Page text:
If you’re living with someone who is a smoker, you’d appreciate the odor sensor that comes with the BioGS. If you’re living in areas where you’d see big fluctuation in pollen counts, you’d appreciate the particle sensor that comes with the BioGS.
I’m an allergy sufferer and the reason why I turn to air purifier is to alleviate my suffering. I know some people will turn on their air purifiers only when they’re at home and turn off otherwise. For me, I leave it on almost non-stop 24/7.
I expect my air purifier to clean the air even when I’m not in the house so that when I’m back, the air is cleaned. However, I’m often faced the dilemma of which setting I should leave it operating in.
Too low a setting and you’ll not have the best air quality when you come home. Too high a setting and you’ll end up wasting electricity unecessarily. Worse still, it forces my machine to work harder than is necessary which might reduce the lifespan of the whole thing.
The particle and odor sensor is marvelous because it will automatically adjust the fan setting according to the environment condition.
Few Things to Note
If you go through some of the recent air purifier reviews that discuss the Rabbit Air BioGS, one of the most common complain shared by owners who have bought this air purifier is the appliance’s effectiveness in removing odor.
A friend of mine recently purchased this same unit and he is not too happy with its odor removal either.
That prompted me to dig deeper in order to shed light into the matter. I found out that the BioGS has in fact, not been touted as an odor air purifer. Instead, it is touted as ‘Ultra Quiet Air Purifier’. What I also found out is owners’ expectation is not entirely dumbfounded. Their hope and expectation has been set high by the presence of the carbon filter that is part of the 4-stage filtration system.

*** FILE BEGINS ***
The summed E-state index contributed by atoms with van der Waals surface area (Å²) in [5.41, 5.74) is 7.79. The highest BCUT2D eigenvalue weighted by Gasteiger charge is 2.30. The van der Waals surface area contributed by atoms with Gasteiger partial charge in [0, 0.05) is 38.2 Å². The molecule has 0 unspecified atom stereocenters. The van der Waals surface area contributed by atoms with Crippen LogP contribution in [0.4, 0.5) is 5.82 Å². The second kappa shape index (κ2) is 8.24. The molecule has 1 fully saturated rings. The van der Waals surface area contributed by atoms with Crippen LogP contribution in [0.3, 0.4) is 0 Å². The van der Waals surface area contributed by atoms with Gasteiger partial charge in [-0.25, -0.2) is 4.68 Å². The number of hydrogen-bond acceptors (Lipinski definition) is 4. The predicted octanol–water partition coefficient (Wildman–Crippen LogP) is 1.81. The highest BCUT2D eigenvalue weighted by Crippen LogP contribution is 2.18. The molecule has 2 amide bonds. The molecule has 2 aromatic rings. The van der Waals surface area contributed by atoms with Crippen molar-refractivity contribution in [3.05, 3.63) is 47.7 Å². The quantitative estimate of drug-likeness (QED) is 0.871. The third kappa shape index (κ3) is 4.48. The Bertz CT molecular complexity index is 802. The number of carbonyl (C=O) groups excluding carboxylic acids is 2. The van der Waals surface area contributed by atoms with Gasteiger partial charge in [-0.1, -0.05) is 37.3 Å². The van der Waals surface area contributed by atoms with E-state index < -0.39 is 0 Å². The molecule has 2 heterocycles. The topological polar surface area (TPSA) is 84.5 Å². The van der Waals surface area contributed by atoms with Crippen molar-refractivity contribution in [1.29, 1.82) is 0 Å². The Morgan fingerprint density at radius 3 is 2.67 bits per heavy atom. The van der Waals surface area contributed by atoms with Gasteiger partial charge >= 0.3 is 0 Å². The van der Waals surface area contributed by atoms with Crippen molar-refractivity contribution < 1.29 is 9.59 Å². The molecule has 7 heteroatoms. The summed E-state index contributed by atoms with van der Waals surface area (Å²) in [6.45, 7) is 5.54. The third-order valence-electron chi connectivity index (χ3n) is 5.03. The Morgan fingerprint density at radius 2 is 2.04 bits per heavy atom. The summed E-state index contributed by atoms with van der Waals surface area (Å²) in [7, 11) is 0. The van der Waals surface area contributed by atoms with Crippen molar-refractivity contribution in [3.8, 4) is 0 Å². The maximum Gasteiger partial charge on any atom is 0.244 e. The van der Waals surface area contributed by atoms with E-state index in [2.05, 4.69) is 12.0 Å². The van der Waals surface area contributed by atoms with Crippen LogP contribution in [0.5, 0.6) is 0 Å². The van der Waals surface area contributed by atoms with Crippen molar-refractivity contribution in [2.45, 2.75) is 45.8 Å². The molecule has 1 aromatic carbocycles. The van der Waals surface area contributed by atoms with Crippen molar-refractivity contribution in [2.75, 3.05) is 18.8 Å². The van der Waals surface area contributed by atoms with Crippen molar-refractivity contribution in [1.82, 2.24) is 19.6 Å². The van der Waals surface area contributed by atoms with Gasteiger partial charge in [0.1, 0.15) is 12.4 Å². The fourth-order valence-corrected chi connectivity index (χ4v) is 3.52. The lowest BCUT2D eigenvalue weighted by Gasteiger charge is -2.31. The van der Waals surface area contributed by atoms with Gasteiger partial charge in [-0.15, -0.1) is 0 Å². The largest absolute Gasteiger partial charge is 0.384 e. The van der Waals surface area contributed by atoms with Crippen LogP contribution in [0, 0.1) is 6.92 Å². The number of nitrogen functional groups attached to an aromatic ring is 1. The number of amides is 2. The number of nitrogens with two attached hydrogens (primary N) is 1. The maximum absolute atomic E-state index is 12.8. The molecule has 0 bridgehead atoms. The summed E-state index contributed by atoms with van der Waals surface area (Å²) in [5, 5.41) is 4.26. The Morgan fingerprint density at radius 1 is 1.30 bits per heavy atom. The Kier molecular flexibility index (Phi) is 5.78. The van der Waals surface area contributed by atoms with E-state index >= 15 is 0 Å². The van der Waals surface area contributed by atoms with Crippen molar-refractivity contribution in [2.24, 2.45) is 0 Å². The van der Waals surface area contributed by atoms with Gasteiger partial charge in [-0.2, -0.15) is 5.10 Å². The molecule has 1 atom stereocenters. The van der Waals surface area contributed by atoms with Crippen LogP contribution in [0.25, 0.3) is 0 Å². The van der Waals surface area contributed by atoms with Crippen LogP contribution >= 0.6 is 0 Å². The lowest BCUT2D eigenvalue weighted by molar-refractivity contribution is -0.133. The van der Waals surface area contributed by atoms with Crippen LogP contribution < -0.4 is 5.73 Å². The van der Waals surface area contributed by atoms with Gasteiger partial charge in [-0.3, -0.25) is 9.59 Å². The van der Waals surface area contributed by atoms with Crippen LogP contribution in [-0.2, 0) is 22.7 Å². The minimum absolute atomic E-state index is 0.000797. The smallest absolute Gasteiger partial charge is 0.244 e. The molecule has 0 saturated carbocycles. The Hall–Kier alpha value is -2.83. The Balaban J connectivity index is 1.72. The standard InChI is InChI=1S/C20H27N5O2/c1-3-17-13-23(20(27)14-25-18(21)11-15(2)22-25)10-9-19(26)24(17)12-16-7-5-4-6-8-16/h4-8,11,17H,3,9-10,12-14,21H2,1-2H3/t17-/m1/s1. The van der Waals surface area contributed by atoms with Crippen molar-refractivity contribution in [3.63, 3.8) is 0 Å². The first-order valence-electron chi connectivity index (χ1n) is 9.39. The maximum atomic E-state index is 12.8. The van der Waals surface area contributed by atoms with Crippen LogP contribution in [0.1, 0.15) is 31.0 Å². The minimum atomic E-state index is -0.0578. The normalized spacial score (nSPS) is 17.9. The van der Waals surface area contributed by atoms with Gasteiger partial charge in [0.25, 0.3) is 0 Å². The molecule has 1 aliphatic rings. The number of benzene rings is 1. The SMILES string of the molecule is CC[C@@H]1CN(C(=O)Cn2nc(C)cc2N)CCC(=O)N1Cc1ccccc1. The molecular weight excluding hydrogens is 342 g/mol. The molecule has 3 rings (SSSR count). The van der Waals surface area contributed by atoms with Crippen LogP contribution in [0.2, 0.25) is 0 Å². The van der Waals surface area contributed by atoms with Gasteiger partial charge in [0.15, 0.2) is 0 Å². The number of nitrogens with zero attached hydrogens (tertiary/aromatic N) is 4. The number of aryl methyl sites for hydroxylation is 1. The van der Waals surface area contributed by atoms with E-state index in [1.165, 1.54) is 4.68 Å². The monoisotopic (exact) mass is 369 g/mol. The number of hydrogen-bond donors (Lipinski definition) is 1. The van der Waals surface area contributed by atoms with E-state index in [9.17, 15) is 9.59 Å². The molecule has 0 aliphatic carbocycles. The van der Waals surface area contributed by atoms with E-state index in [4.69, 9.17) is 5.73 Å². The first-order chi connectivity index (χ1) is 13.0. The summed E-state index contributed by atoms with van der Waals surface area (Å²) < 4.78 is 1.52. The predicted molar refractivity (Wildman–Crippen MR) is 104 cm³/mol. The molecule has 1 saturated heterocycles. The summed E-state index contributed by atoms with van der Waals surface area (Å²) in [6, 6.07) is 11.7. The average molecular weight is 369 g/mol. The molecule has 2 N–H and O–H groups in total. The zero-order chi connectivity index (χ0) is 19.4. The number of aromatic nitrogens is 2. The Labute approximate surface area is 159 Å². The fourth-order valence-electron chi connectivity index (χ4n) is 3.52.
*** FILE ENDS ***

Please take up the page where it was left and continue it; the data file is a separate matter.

Make sure you set your expectation right. Remember that for Rabbit Air’s Minus A2 model, we have the extra customizable filter where we can choose the odor filter. With the addition of such filter, the odor removal effectiveness is improved quite considerably.
The other complain of the BioGS that you’d heard often is its price. I agree and I had the same wish as you. I wish the Rabbit Air BioGS had been cheaper (and friendlier to my wallet).
But think about this. If you were to choose between the following questions, which would you choose?
Question 1: Hey Tom! Why are you still keeping a Pentium II in the house?
Question 2: Hey Tom! You’ve got yourself a beautiful toy. It’s like one of the furnitures found in W hotel.
Worth an Investment?
You’ve now seen the Rabbit Air BioGS in great details. I hope you have the right amount of information to decide for yourself if it makes a worthy investment or simply a wasteful spending.
This is unarguably a great machine. But have you ever found yourself having to choose between the latest (but expensive) iPhone vs cheaper phones? It is pretty much similar I guess.